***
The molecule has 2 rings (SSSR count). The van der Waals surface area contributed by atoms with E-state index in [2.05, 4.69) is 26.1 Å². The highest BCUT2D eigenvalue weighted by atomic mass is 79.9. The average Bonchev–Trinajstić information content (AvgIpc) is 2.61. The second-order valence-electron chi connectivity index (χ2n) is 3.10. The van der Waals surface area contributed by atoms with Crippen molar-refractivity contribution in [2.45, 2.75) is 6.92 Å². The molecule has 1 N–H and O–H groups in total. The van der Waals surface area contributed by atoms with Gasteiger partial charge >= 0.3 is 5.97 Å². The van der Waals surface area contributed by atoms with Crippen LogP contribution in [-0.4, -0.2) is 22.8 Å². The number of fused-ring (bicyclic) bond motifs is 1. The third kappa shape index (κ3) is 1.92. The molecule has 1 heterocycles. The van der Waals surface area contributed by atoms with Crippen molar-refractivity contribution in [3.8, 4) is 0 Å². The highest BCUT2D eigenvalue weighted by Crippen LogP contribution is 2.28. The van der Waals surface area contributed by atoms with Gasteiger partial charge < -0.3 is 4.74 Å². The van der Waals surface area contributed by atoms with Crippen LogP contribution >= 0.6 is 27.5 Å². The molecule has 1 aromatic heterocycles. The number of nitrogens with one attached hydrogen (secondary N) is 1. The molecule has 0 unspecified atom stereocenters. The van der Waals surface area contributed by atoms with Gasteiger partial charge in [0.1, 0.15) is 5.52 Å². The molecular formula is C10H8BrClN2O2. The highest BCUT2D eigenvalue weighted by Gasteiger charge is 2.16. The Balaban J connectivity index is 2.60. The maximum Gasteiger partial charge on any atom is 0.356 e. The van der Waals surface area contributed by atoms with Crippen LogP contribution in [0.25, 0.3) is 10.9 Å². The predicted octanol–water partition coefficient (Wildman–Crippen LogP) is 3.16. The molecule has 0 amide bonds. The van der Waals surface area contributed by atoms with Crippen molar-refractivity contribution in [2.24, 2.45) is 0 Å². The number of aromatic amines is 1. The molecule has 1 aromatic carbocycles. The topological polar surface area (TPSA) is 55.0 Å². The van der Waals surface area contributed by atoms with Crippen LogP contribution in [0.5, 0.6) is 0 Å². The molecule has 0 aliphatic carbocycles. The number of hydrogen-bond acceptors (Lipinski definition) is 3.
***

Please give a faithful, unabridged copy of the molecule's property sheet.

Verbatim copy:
The molecule has 2 rings (SSSR count). The van der Waals surface area contributed by atoms with E-state index in [2.05, 4.69) is 26.1 Å². The highest BCUT2D eigenvalue weighted by atomic mass is 79.9. The average Bonchev–Trinajstić information content (AvgIpc) is 2.61. The second-order valence-electron chi connectivity index (χ2n) is 3.10. The van der Waals surface area contributed by atoms with Crippen molar-refractivity contribution in [2.45, 2.75) is 6.92 Å². The molecule has 1 N–H and O–H groups in total. The van der Waals surface area contributed by atoms with Gasteiger partial charge >= 0.3 is 5.97 Å². The van der Waals surface area contributed by atoms with Crippen LogP contribution in [-0.4, -0.2) is 22.8 Å². The number of fused-ring (bicyclic) bond motifs is 1. The third kappa shape index (κ3) is 1.92. The molecule has 1 heterocycles. The van der Waals surface area contributed by atoms with Crippen molar-refractivity contribution in [3.8, 4) is 0 Å². The highest BCUT2D eigenvalue weighted by Crippen LogP contribution is 2.28. The van der Waals surface area contributed by atoms with Gasteiger partial charge < -0.3 is 4.74 Å². The van der Waals surface area contributed by atoms with Crippen LogP contribution >= 0.6 is 27.5 Å². The molecule has 1 aromatic heterocycles. The number of nitrogens with one attached hydrogen (secondary N) is 1. The molecule has 0 unspecified atom stereocenters. The van der Waals surface area contributed by atoms with Gasteiger partial charge in [0.1, 0.15) is 5.52 Å². The molecular formula is C10H8BrClN2O2. The highest BCUT2D eigenvalue weighted by Gasteiger charge is 2.16. The Balaban J connectivity index is 2.60. The maximum Gasteiger partial charge on any atom is 0.356 e. The van der Waals surface area contributed by atoms with Crippen LogP contribution in [0.25, 0.3) is 10.9 Å². The predicted octanol–water partition coefficient (Wildman–Crippen LogP) is 3.16. The molecule has 0 amide bonds. The van der Waals surface area contributed by atoms with Crippen molar-refractivity contribution in [2.24, 2.45) is 0 Å². The number of aromatic amines is 1. The molecule has 1 aromatic carbocycles. The topological polar surface area (TPSA) is 55.0 Å². The van der Waals surface area contributed by atoms with Crippen LogP contribution in [0.5, 0.6) is 0 Å². The molecule has 0 aliphatic carbocycles. The number of hydrogen-bond acceptors (Lipinski definition) is 3.